November snow at Glencree

Sunday, November 28, 2010

The gift of Thanksgiving


In our family Thanksgiving is HUGE. Ever since I can remember, this day above most, we would gather our nearest and dearest around a large table. 

Young and old alike would share a meal and reflect on how blessed we are. When Rob and I were engaged, we took over the tradition by cooking for

 both of our families; Spero's and White's in one big feast! Ever since, we (Rob and Leslie) have carried the family tradition - no matter where we had moved. One great Thanksgiving memory took place in Kodiak Alaska, when Rob was station there in 1985. We BBQ'd the turkey as was my families tradition but with the Spero flair... upside down. This was actual wonderful as the bird had to be on the coals so long because of the snow that we were worried about the white meat retain moisture. Retain it did and our 1st Thanksgiving away from our families was a success. A new tradition had begun as well. With the absence of parents & siblings present, we gathered our "family" of friends; that year it was the Hoyt and Marcotte families.  This still continues all these years later. Our children; now grown, have always known that Thanksgiving would not be the same without the Caulley's (Dana and Blake's twins were the new addition this year), Swedberg's arriving for dessert, Lui-kwan's when in town, Aunt Jenny and assorted grandparents. 

Over the years the Spero home has had between 12 to 28 people gathered together to count our blessings.  Some years we've had a kid or two missing (away at college) or a grandparent unable to make it. This year however was the first time I was missing.

I knew this was going to be incredibly difficult for me. So what's a mom to do when she's in Ireland during a special American holiday?  Bring the American holiday to the Irish.  This was an incredible undertaking that included no recipes, three cooking spaces, shared time with the Armoury Cafe kitchen  and teaching my housemates about stuffed mushrooms, baked sweet potatoes and a 100 year old recipe for chestnut and sausage  stuffing.   Menu done, invitations sent to the Glencree family, table decorations settled and the 29lb. bird on its way!  Not everyone could come but we had 19 members of the "family" gathered for what were for many a 1st Thanksgiving. We were quite the international crowd.  Gosha and  Samuel from Poland, Jean from Taiwan, Magali and Nury from Mexico, Ranjan from Sri Lanka, Edgar from Brazil, Nicky from South Africa along with Ian, Jim and 2 different Murphy's families representing Ireland. Thanksgiving in Ireland was a grand success and I was a bit less lost. To top off the evening... the snow fell!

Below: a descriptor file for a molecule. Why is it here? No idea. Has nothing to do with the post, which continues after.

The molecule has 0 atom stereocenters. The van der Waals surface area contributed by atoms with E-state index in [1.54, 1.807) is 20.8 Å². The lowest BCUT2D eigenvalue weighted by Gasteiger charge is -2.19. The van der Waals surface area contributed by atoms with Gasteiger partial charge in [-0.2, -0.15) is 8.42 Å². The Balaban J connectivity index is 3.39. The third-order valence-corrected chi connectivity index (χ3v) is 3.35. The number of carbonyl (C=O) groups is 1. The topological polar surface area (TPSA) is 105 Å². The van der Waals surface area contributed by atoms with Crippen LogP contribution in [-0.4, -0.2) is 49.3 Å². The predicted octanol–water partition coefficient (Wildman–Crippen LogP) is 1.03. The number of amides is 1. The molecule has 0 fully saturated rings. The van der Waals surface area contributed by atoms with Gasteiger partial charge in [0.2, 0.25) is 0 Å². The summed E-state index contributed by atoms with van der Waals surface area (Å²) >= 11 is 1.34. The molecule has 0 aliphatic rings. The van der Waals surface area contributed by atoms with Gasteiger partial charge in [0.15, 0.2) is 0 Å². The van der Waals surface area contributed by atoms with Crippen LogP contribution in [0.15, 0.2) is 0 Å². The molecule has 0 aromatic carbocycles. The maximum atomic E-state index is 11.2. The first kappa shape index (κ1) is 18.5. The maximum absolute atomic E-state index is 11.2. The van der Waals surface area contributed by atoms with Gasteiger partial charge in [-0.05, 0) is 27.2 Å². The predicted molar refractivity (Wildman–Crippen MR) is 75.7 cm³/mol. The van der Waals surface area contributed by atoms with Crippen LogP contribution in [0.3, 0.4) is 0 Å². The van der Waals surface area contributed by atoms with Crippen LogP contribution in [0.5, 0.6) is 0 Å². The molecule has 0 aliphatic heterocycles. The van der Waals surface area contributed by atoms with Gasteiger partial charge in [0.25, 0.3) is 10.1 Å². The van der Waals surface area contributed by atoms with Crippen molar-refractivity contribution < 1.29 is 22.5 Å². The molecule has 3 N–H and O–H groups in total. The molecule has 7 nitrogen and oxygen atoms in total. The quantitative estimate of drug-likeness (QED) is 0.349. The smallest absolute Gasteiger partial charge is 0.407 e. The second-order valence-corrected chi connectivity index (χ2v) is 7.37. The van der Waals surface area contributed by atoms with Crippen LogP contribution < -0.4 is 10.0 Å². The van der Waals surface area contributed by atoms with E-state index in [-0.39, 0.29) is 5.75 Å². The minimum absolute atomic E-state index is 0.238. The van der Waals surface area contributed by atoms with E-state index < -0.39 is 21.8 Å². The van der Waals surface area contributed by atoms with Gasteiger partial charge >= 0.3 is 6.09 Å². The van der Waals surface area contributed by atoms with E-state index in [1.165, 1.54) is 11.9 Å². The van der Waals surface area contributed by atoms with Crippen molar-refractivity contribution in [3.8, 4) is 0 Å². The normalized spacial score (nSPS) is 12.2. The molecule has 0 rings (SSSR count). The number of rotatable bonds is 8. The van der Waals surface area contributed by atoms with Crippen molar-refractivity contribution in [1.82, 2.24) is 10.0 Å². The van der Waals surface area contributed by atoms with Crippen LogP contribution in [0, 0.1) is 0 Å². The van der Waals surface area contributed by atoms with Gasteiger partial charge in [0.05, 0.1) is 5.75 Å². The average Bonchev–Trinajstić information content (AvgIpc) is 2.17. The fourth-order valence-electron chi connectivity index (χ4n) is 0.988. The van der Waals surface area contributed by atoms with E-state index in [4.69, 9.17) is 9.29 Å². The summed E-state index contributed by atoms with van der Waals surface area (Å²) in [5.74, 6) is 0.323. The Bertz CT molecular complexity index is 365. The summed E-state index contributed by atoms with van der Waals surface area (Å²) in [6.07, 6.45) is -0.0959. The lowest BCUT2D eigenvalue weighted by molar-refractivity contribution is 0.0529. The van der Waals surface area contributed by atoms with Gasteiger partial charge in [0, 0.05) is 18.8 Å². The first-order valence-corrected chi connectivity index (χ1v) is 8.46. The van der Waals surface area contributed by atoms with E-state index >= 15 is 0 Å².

When it snows in the Wicklow Mountains... you better settle in.

Glencree is situated on top of a the mountain and in an absolutely gorgeous place.  Gorgeous that is unless you want to leave after it snows.  The snow is also beautiful and if you had a 4wheel drive, chain, sleds or skis you could enjoy it all the more.  However... Ireland is void of all of that and so you are relegated to travel on foot.  Which means ladies and gentlemen, we are Centre bound.  No one out and no one in until the roads are cleared.  And here's the rub; no snow equipment on the Emerald Isle either.  

So far so good - thank God we have Thanksgiving left overs and the power has stayed on so we have heat.  Internet has been off and on but we have plenty of books to read and some old movies to watch.  

Being stuck on a mountain can certain occupy space in your brain that would otherwise be thinking of being home; surviving being stranded without turning into the Donner Party, comes to mind.  Life certain is full of adventure.

I am hoping that there is a bit of a break in the weather.  Not only to get food and supplies but to get to the airport on the 22nd of December for my trip home.  That's less than a month away and YES I am counting the days!

Until the next time... stay warm, cherish your friends and family, while always remembering how grateful we are to be in each others lives.


  1. Those peeps are so lucky to have had you treating them to a Thanksgiving extravaganza! Sounds amazing! Merisa and her family adopted me for the day, and it was lovely.

    We had a few snowbound days ourselves out here, and I have to say -- for a couple of days, snowbound feels GREAT. So peaceful. On Cap Hill, there were no truck noises to drown out the chorus of crazy yelling people that is the norm here.

    Miss you ten tons, but love you twenty more,

  2. Aw, you shoulda told me about planning your feast!! When James did the same in Germany, we translated all the recipes measurements and worked out substitutes!! But what a great event you had, definitely caught the spirit!!
    Hope to see you when you get home - as do a thousand others!! In the meantime, enjoy the solace of the snow!